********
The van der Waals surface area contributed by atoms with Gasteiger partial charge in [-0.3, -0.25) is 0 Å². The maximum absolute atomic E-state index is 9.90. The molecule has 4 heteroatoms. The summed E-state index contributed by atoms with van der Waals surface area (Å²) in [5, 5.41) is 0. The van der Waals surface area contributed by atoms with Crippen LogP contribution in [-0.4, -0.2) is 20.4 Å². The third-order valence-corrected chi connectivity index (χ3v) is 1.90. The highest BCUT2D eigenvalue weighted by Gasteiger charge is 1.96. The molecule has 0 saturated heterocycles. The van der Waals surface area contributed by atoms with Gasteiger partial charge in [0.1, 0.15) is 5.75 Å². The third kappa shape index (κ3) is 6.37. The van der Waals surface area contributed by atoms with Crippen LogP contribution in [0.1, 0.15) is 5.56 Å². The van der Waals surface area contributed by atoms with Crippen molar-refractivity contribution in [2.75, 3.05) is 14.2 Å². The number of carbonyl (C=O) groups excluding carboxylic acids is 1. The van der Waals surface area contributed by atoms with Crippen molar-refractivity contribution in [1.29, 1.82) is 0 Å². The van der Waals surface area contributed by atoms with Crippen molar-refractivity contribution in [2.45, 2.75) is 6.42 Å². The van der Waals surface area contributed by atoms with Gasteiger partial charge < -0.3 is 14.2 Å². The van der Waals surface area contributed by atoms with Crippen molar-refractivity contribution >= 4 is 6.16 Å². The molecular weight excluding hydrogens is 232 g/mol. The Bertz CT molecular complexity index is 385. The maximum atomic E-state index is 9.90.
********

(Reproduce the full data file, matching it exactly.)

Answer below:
The van der Waals surface area contributed by atoms with Gasteiger partial charge in [-0.3, -0.25) is 0 Å². The maximum absolute atomic E-state index is 9.90. The molecule has 4 heteroatoms. The summed E-state index contributed by atoms with van der Waals surface area (Å²) in [5, 5.41) is 0. The van der Waals surface area contributed by atoms with Crippen LogP contribution in [-0.4, -0.2) is 20.4 Å². The third-order valence-corrected chi connectivity index (χ3v) is 1.90. The highest BCUT2D eigenvalue weighted by Gasteiger charge is 1.96. The molecule has 0 saturated heterocycles. The van der Waals surface area contributed by atoms with Gasteiger partial charge in [0.1, 0.15) is 5.75 Å². The third kappa shape index (κ3) is 6.37. The van der Waals surface area contributed by atoms with Crippen LogP contribution in [0.1, 0.15) is 5.56 Å². The van der Waals surface area contributed by atoms with Crippen molar-refractivity contribution in [2.75, 3.05) is 14.2 Å². The number of carbonyl (C=O) groups excluding carboxylic acids is 1. The van der Waals surface area contributed by atoms with Crippen molar-refractivity contribution in [1.29, 1.82) is 0 Å². The van der Waals surface area contributed by atoms with Crippen molar-refractivity contribution in [2.45, 2.75) is 6.42 Å². The van der Waals surface area contributed by atoms with Gasteiger partial charge < -0.3 is 14.2 Å². The van der Waals surface area contributed by atoms with Crippen molar-refractivity contribution >= 4 is 6.16 Å². The molecular weight excluding hydrogens is 232 g/mol. The Bertz CT molecular complexity index is 385. The maximum atomic E-state index is 9.90.